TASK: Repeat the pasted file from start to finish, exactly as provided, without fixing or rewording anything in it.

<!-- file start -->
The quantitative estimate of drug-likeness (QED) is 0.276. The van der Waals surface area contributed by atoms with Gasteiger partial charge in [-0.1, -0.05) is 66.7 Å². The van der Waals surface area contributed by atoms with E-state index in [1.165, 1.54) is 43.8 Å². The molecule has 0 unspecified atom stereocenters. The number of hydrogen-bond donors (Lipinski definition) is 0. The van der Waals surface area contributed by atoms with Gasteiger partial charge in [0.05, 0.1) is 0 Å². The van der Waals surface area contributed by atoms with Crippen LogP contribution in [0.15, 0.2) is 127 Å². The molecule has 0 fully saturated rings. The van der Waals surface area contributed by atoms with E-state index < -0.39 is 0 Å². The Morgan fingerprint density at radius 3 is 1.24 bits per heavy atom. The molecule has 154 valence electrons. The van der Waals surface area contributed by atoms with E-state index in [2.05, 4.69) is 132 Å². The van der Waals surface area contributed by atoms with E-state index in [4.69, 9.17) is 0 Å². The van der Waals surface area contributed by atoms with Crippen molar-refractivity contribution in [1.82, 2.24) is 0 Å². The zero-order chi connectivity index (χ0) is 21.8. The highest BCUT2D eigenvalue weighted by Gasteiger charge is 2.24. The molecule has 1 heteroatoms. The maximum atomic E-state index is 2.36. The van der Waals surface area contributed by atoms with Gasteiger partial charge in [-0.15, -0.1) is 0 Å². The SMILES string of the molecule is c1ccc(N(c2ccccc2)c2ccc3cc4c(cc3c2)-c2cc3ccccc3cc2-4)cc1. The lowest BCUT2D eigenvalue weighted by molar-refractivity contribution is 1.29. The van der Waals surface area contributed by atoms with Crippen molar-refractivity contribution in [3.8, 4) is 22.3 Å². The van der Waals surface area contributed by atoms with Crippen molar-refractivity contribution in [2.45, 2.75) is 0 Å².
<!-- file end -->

The quantitative estimate of drug-likeness (QED) is 0.276. The van der Waals surface area contributed by atoms with Gasteiger partial charge in [-0.1, -0.05) is 66.7 Å². The van der Waals surface area contributed by atoms with E-state index in [1.165, 1.54) is 43.8 Å². The molecule has 0 unspecified atom stereocenters. The number of hydrogen-bond donors (Lipinski definition) is 0. The van der Waals surface area contributed by atoms with Gasteiger partial charge in [0.05, 0.1) is 0 Å². The van der Waals surface area contributed by atoms with Crippen LogP contribution in [0.15, 0.2) is 127 Å². The molecule has 0 fully saturated rings. The van der Waals surface area contributed by atoms with E-state index < -0.39 is 0 Å². The Morgan fingerprint density at radius 3 is 1.24 bits per heavy atom. The molecule has 154 valence electrons. The van der Waals surface area contributed by atoms with E-state index in [2.05, 4.69) is 132 Å². The van der Waals surface area contributed by atoms with E-state index in [4.69, 9.17) is 0 Å². The van der Waals surface area contributed by atoms with Crippen molar-refractivity contribution in [1.82, 2.24) is 0 Å². The zero-order chi connectivity index (χ0) is 21.8. The highest BCUT2D eigenvalue weighted by Gasteiger charge is 2.24. The molecule has 1 heteroatoms. The maximum atomic E-state index is 2.36. The van der Waals surface area contributed by atoms with Gasteiger partial charge in [-0.15, -0.1) is 0 Å². The SMILES string of the molecule is c1ccc(N(c2ccccc2)c2ccc3cc4c(cc3c2)-c2cc3ccccc3cc2-4)cc1. The lowest BCUT2D eigenvalue weighted by molar-refractivity contribution is 1.29. The van der Waals surface area contributed by atoms with Crippen molar-refractivity contribution in [3.8, 4) is 22.3 Å². The van der Waals surface area contributed by atoms with Crippen molar-refractivity contribution in [2.45, 2.75) is 0 Å².